Magical Mystery Tour (1967)
- The Beatles' relentless musical tour ran in place this time. It took them several months more to realize that their carefully crafted fusion of Dylanesque lyrics and Brian Wilson-esque production values was a dead end, and, instead, to move in a million directions at once on their next album. However, they managed to toss off a superb collection of songs while jogging on their treadmill (title track, modelled on its Sgt. Pepper's counterpart; "I Am The Walrus," another elaborately tripped-out Lennon tune). Paul dominates a bit too much, with some of his upbeat pop numbers wearing thin ("Your Mother Should Know"), but others being marvelous ("Hello Goodbye"). Half the record is a newly-recorded double EP, and the other half is singles from the previous 12 months, including some truly classic hits: John's extraordinary acid-rock production "Strawberry Fields Forever," which almost topped the Beach Boys' contemporary "Good Vibrations"; Paul's marvelous, cleverly orchestrated "Penny Lane"; and irresistable, perfectly timed Summer of Love anthem "All You Need Is Love." (JA)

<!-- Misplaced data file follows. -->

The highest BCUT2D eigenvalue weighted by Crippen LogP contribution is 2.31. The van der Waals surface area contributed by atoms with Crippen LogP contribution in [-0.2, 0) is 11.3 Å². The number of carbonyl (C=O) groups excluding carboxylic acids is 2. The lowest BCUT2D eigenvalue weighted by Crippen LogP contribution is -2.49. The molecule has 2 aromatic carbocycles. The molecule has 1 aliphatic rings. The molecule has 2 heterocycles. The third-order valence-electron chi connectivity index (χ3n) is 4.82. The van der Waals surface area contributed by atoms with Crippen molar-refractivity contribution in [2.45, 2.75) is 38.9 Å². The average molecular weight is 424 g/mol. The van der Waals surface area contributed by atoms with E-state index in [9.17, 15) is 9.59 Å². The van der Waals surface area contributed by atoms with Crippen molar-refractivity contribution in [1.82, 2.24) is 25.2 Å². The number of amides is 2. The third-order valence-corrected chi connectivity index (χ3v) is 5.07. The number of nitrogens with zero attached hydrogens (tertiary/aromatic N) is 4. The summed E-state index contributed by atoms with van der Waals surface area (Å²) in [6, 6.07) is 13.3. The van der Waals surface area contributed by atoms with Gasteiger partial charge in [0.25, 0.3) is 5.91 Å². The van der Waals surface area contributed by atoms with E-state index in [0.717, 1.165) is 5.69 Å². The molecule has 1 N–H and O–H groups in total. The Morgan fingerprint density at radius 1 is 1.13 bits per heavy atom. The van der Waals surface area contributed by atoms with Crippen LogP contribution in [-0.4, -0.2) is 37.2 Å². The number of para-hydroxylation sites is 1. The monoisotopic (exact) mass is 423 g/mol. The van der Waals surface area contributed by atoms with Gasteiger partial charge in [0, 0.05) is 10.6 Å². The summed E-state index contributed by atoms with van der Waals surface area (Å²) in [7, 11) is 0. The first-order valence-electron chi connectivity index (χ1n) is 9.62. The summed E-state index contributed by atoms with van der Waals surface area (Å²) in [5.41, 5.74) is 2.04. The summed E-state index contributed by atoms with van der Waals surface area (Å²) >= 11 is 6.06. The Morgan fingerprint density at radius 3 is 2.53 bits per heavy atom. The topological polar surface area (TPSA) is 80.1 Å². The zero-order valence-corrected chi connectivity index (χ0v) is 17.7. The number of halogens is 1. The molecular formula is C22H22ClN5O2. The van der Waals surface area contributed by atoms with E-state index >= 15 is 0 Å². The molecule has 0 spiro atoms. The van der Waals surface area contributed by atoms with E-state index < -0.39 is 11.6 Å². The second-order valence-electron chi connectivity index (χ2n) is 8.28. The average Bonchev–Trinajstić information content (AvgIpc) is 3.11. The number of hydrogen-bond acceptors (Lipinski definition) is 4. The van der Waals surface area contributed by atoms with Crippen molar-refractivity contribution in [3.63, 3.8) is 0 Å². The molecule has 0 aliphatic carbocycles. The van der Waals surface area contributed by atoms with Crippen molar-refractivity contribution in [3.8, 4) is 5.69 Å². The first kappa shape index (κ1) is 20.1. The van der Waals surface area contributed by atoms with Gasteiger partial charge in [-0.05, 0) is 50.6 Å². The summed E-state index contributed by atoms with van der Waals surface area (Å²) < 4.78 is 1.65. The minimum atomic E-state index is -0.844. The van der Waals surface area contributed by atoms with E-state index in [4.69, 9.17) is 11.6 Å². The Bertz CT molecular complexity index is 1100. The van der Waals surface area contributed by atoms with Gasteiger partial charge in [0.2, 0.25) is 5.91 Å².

- Let me get this straight: Alroy's arguing that this is more essential than the White Album? It's a collection of single sides (two of which, "Baby You're A Rich Man" and "Hello Goodbye," are far from the Beatles' best work) and failed experiments (Harrison's "Blue Jay Way," the Mellotron mess "Flying"). (DBW)
That's what I'm saying. "Flying" is far more enjoyable than White Album experiments like "Revolution #9" - and the other three "bad" tracks are better than the abundant second-rate material on that record ("Happiness Is A Warm Gun"; "Goodnight"; "Wild Honey Pie"; etc., etc.) or even on Sgt. Pepper's ("Being For The Benefit Of Mr. Kite"; "She's Leaving Home"). (JA)

The Beatles (a.k.a. "The White Album": 1968)
- Brilliant and amazingly eclectic, but long-winded. You know a record's good when Eric Clapton drops by to deliver a blistering guitar solo ("While My Guitar Gently Weeps") and it's not the only high point of the record - there are many of them, including kick-ass rockers ("Birthday"; "Helter Skelter"), harmonic experiments that put the Byrds to shame ("Dear Prudence"), simple but unforgettable ballads ("Blackbird"; "Julia"), pure, crafted pop songs ("Martha My Dear"), a wild, lengthy sound collage ("Revolution #9"), and then all the clever rip-offs - blues ("Yer Blues"), country-western ("Rocky Racoon"), 20's jazz ("Honey Pie"), the Beach Boys ("Back In The U.S.S.R."), MGM movie soundtracks ("Goodnight"), even the Beatles themselves ("Glass Onion"). Still, there are way too many toss-offs and misfires. (JA)